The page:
Essentially, the king was saying, “I’ve got enough nut cases around this looney bin…I don’t need another one.”
So David was able to escape from king Achish to the cave of Adullam where he may have written this Psalm of Thanksgiving.

A Song of Praise (vv. 1-10)

I’m gonna jump down to verse 4 because I believe it is key to understanding this section of the Psalm.
Psalm 34:4 ESV
I sought the Lord, and he answered me and delivered me from all my fears.
David sought, God answered, and God delivered him.
Psalm 34:6 ESV
This poor man cried, and the Lord heard him and saved him out of all his troubles.
Whether or not David acting crazy was of God, or of David, we don’t know…but one thing is for sure, David gave the credit to the one of whom credit was due - GOD.
God delivered David! No one else did, especially David. And God did so in spite of David’s disobedience and lack of faith!
This Psalm is for the ones who have reached rock bottom, only to discover that God is the rock at the bottom!
You have either been there, you are there, or you will be there soon.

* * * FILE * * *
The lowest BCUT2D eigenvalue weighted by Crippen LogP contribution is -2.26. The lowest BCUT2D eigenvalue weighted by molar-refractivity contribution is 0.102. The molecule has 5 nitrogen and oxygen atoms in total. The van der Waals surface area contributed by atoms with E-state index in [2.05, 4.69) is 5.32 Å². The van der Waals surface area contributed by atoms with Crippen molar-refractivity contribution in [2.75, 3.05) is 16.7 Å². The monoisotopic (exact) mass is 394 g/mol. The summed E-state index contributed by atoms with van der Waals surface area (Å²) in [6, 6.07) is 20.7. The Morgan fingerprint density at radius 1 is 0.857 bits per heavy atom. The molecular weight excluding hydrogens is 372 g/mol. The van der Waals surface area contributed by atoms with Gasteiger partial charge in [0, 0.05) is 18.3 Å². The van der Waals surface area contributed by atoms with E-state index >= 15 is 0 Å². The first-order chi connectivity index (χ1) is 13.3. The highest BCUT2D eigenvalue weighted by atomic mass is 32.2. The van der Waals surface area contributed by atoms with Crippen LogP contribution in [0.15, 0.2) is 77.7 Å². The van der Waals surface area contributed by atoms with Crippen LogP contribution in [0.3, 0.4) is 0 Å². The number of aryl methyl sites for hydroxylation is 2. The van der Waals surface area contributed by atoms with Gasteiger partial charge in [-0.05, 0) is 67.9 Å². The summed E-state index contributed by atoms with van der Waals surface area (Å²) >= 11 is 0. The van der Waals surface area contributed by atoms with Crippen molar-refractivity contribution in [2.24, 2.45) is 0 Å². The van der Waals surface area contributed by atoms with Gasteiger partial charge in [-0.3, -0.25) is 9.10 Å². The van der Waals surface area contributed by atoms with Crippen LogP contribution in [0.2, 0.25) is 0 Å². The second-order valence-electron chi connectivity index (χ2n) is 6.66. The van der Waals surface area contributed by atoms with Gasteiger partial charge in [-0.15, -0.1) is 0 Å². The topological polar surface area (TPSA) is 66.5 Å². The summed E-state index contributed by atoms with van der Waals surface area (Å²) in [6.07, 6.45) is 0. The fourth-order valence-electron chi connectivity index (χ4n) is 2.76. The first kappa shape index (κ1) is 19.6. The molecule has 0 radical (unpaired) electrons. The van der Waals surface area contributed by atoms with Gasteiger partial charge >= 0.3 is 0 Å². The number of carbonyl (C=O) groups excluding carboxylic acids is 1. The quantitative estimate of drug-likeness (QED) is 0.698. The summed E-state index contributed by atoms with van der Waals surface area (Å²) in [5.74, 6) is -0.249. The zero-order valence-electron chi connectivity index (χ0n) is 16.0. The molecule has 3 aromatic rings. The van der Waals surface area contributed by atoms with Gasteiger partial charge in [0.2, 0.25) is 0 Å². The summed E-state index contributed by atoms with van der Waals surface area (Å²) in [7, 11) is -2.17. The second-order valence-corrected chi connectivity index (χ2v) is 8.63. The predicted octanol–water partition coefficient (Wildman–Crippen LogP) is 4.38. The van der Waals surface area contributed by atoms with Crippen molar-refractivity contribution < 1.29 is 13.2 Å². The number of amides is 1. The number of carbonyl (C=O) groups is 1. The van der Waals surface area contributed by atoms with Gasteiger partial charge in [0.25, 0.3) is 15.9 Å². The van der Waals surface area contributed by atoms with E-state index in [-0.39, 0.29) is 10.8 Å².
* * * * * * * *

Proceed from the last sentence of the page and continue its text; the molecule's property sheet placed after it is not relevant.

Even in the darkest times, King David shows you how to get your praise on.
God can turn your test into a testimony!
God can turn your trial into triumph!
God can turn your trembling into tranquility!
You may have tripped up, but God says you ain’t tapped out my friend!
David turned his cave into a cathedral of praise.
It’s easy to praise God when everything is going well. David paused to praise God even when he was in fear for his life. If you find yourself in a dark cave right now, turn on the light of praise! Give God glory!
Be like David. David said that he would extol the Lord at ALL TIMES. His praise will continually be in his mouth.
Not only that, But David invited others to join him in praise.
Psalm 34:3 ESV